Added: Shawnese Renshaw - Date: 19.11.2021 10:08 - Views: 43953 - Clicks: 6610
A woman told me her nipples being touched provoked feelings 'as if I was and my mum is about to tell me off for doing something really naughty. I have sometimes deliberately touched my own nipples to bring on the feeling, because I knew it would feel nice when I stopped and the horrible feeling went away, like my own little drug. Skip ! Story from Body. Stevie Martin. The human body is incredible.
Remember that illustration of how boobs actually look like little flowers that went viral? Blew my mind. This week, I learned something else fascinating about boobs, but this time it was about nipples.
While firmly wedged in a Reddit hole at the healthy time of 2. The original poster was actually referring to dysphoric milk ejection reflex, where breastfeeding mothers experience negative emotions upon lactation. Not lo, but enough to be intriguing.
When I started reaching out to see if I could speak to anyone who experienced it, I thought it'd be pretty tricky. I tentatively tweeted, and got 15 messages in 10 minutes. And the post-nipple-touch emotions are way more complex than I could have imagined. Another woman, Tracey, told me her nipples being touched provoked feelings "as if I was and my mum is about to tell me off for doing something really naughty, or if I had done something wrong and had to confront it.
Hulk nipple! Another felt a nostalgia that bordered on nausea. Nineties kid nipple! Finding Nem-ipple!
Everyone I spoke to, though, agreed that this deeply personal feeling lasted between 10 and 20 seconds upon first nip touch, and subsided once all contact had been discontinued. Also, none of them knew it was A Thing, either assuming they were abnormal or presuming it was a normal part of life for everyone. But there seem to be huge differences, too. So what exactly is going on here? Why do some people have such intense nipple-related feelings, while others like me are left a tad disappointed by their lack of nip creativity?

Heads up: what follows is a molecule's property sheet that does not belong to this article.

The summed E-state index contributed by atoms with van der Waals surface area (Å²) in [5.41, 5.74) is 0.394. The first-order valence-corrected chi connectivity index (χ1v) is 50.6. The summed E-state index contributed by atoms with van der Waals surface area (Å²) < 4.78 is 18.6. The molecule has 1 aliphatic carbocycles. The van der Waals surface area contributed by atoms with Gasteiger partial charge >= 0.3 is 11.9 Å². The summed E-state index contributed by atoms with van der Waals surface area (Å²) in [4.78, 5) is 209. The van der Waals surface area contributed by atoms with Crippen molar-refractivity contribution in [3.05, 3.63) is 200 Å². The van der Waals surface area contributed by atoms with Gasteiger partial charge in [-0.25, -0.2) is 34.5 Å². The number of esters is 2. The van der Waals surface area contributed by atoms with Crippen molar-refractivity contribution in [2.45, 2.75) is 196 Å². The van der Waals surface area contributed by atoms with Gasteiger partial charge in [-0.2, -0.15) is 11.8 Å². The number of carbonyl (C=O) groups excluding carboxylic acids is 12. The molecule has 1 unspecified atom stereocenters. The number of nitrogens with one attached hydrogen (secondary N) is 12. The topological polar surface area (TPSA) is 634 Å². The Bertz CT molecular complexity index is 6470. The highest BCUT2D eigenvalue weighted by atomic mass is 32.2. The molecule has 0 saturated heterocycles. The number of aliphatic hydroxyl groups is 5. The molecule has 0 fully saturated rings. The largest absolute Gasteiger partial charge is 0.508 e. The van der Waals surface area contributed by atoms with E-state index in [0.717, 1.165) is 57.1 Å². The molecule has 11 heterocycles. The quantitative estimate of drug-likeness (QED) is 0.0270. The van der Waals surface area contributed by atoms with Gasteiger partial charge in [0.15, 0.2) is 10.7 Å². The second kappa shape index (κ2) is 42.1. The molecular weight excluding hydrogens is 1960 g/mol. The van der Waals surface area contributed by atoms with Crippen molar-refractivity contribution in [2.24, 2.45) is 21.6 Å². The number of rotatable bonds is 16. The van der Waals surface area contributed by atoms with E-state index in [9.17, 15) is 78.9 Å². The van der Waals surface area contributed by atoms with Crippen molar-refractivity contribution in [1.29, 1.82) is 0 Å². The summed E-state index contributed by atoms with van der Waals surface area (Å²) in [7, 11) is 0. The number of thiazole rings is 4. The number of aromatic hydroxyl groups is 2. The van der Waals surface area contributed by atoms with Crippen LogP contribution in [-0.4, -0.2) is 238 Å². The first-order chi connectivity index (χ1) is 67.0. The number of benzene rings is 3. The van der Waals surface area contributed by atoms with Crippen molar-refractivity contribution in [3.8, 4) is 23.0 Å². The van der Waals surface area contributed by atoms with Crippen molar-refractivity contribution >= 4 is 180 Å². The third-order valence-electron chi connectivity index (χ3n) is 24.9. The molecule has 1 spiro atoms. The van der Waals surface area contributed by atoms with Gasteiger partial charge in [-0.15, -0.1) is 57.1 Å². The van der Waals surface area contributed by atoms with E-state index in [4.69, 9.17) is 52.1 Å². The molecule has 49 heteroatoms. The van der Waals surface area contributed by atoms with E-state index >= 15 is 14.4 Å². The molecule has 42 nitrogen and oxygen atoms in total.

The bizarre thing is that most medical professionals appear never to have heard of it. I tried asking physicians, GPs, psychologists and obstetricians, and accidentally called the press office of a law firm where, in retrospect, the woman on the phone should have interrupted me a lot sooner than she did. Who had also never heard of it. Everyone I asked quite clearly, if politely, thought I was bonkers.
I thought. Just like the differences in male and female contraception! And how endometriosis is still being misdiagnosed despite it affecting one in 10 women worldwide! Because a couple of rub my nipples had got in touch with me about their boyfriends, saying they experienced a similar thing "but would rather die than speak to you about it", which reminded me that we have no clue about the Sad Nipple Syndrome gender split.
It may be a mainly female issue, or it may be a mainly male one.
Who knows. I can hardly fault the medical profession for a lack of knowledge when none of the case studies I spoke to had talked to a doctor about what was happening. Why would you? It came from Dr Barry Komisaruk, a psychologist who was researching the neuropsychology of the female orgasm. For his study, he asked participants to stimulate their erogenous zones while strapped into a brain scanner.
As Eleanor notes, "you hope decent modesty curtains were rub my nipples, or that they were playing one of Chopin's Nocturnes gently through the speakers. What Komisaruk found was that nipple stimulation lit up the area of the brain where genital sensations were received, which makes it possible that nipple stimulation could trigger oxytocin release a hormone involved in breastfeeding and bonding even if a woman isn't breastfeeding. Or maybe we do it in a less terrifyingly blunt way? The more we chat about it, the quicker we can unite the emotionally nippled, and spark the interest of researchers not involved in other, far more pressing matters, and with some spare time and cash on their hands.
For example, while my boobs may be boring, a guy tweeted me the other day to get in touch if I ever wanted to discuss "the exact same feeling, but when someone sticks their finger in your belly button", and I suddenly realised that I totally experience this.
If I put my finger in my belly button I feel a sense of disgust mingled with overpowering dread. My boyfriend once did it as a joke and I nearly knocked him out. How had I not realised this before? It blew my mind all over again; the human body really is incredible. Oh, and if you also feel like this about the belly button thing, please tweet me.
I grew up with Britney Spears. The silence around this chronic pain-rel.
Those of you with a recent nose piercing will know that while your nasal region looks fantastic, the upkeep can be kind of a drag. I am one year and four m. When this happens, the bl. Back inI came across Sad Nipple Syndrome, an oddly named but surprisingly common phenomenon whereby people report feeling a variety of strange emoti. Update: Morrisons has confirmed that it will provide free period products to anyone who needs them in all of its UK stores. Customers affected by perio. Warning: This article includes discussion of eating disorders and associated behaviours Jasmine Leyva was unaware she had an eating disorder.Rub my nipples
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